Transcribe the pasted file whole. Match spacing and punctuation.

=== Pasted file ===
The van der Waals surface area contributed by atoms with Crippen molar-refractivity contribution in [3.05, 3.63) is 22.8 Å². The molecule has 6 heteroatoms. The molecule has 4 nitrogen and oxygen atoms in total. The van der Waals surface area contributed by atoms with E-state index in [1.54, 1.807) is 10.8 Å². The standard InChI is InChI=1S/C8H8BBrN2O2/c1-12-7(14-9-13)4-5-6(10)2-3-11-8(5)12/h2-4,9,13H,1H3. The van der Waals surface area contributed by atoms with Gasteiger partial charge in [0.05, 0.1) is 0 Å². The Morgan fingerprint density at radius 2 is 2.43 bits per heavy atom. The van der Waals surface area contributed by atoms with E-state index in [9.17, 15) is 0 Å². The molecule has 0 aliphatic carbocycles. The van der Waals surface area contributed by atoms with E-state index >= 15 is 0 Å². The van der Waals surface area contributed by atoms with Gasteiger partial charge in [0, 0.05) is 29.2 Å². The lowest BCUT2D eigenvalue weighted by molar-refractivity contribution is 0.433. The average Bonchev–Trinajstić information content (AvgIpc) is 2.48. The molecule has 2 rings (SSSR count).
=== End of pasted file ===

The van der Waals surface area contributed by atoms with Crippen molar-refractivity contribution in [3.05, 3.63) is 22.8 Å². The molecule has 6 heteroatoms. The molecule has 4 nitrogen and oxygen atoms in total. The van der Waals surface area contributed by atoms with E-state index in [1.54, 1.807) is 10.8 Å². The standard InChI is InChI=1S/C8H8BBrN2O2/c1-12-7(14-9-13)4-5-6(10)2-3-11-8(5)12/h2-4,9,13H,1H3. The van der Waals surface area contributed by atoms with Gasteiger partial charge in [0.05, 0.1) is 0 Å². The Morgan fingerprint density at radius 2 is 2.43 bits per heavy atom. The van der Waals surface area contributed by atoms with E-state index in [9.17, 15) is 0 Å². The molecule has 0 aliphatic carbocycles. The van der Waals surface area contributed by atoms with E-state index >= 15 is 0 Å². The van der Waals surface area contributed by atoms with Gasteiger partial charge in [0, 0.05) is 29.2 Å². The lowest BCUT2D eigenvalue weighted by molar-refractivity contribution is 0.433. The average Bonchev–Trinajstić information content (AvgIpc) is 2.48. The molecule has 2 rings (SSSR count).